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Let

  • $(\Omega_i,\mathcal A_i)$ be a measurable space
  • $X:\Omega_1\to\Omega_2$
  • $Z:\Omega_1\to\mathbb R$

It's easy to show that $Z$ is $\sigma(X)$-measurable if and only if there is a $\mathcal A_2$-measurable $f:\Omega_2\to\mathbb R$ with $$Z=f(X).\tag1$$ Now, suppose $Y:\Omega_1\to\Omega_3$. Are we able to show that if $Z$ is $\sigma(X,Y)$-measurable, then there is a $\mathcal A_2\otimes\mathcal A_3$-measurable $g:\Omega_2\times\Omega_3\to\mathbb R$ with $$Z=g(X,Y)\tag2?$$

(By the way: Is it possible to generalize $(1)$ to Banach space valued strongly measurable $Z,f$?)

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1 Answer 1

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If $Z=I_{X^{-1}(A)\cap Y^{-1}(B)}$ then $Z=f(X,Y)$ where $f=I_{A\times B}$. Now $\{C\in \mathcal B(\mathbb R^{2}):I_{{(X,Y)^{-1}}(C)}=f(X,Y) \text {for some measurable} f:\mathbb R^{2} \to \mathbb R\}$ is a sigma algebra which contains measurable rectangles so it contains all Borel sets in $\mathbb R^{2}$. It follow now that the result is true for any simple function $Z$ measurable w.r.t. $\sigma (X,Y)$. Hence the same holde for non-negative meaurble functions. If $Z_n=f_n(X,Y)$ for all $n$ and $Z_n \to Z$ then $Z=\lim\sup f_n(X,Y)$. Now write $Z$ as $Z^{+}-Z^{-}$ to complete the proof. The same argument works for strongly measurable Banach valued $Z$.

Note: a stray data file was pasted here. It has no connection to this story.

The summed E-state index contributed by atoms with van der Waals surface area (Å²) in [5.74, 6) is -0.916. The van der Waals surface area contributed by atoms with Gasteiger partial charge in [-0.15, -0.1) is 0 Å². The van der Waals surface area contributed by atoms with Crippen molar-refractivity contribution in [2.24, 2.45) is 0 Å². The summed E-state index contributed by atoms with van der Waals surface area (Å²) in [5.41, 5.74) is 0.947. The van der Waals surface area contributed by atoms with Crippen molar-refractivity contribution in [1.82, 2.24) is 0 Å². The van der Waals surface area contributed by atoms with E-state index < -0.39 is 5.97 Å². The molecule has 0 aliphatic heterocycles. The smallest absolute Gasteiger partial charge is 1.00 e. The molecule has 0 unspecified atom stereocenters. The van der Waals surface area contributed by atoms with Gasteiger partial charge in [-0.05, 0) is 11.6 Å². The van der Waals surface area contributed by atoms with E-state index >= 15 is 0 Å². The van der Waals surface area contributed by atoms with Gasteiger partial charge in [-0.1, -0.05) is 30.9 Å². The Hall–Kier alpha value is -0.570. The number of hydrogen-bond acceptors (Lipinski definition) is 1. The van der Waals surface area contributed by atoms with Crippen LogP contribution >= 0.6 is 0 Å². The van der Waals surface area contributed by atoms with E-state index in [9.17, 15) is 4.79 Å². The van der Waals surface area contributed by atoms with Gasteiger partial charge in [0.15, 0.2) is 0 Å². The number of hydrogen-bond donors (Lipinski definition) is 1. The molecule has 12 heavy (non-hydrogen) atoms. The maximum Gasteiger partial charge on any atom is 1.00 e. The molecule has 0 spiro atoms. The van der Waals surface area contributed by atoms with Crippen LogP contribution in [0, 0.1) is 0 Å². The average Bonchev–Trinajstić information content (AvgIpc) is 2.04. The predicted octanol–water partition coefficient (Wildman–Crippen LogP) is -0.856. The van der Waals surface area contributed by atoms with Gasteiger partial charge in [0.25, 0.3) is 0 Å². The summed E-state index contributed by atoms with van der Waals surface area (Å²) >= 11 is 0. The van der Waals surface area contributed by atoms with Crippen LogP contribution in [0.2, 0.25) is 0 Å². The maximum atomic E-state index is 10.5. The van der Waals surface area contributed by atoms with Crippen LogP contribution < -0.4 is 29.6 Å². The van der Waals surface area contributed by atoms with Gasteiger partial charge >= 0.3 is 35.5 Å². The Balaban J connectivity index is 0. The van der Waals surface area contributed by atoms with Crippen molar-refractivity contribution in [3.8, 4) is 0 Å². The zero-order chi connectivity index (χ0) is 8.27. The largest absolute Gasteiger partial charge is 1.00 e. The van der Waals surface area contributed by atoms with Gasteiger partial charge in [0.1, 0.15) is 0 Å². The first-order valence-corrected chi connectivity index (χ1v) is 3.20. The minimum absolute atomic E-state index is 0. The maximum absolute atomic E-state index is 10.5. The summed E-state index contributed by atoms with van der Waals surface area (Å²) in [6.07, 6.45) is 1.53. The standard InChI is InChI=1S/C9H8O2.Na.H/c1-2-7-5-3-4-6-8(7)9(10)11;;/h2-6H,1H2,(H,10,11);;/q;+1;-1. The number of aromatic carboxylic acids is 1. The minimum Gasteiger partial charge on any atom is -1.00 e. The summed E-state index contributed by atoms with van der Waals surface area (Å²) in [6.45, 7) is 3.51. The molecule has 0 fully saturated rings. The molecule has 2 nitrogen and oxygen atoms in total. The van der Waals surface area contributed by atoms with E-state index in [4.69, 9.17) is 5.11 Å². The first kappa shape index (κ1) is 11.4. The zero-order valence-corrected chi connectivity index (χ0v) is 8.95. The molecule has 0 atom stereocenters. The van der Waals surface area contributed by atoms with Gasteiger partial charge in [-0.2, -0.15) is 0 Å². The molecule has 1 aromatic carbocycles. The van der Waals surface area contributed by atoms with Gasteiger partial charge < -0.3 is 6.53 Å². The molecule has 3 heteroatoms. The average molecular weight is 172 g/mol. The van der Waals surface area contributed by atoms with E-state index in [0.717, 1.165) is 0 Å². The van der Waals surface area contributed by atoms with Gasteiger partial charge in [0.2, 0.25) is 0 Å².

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  • $\begingroup$ My problem with the Banach space case is that there is no $\operatorname{lim sup}$. $\endgroup$
    – 0xbadf00d
    Nov 17, 2018 at 10:49
  • $\begingroup$ Something is wrong with your definition of your $\sigma$-algebra. Why $C\in\mathcal B(\mathbb R^2)$? $\endgroup$
    – 0xbadf00d
    Nov 17, 2018 at 10:54
  • $\begingroup$ You are right. I typed the definition wrongly. Please see the revised answer. @Oxbadf00d $\endgroup$ Nov 17, 2018 at 11:36

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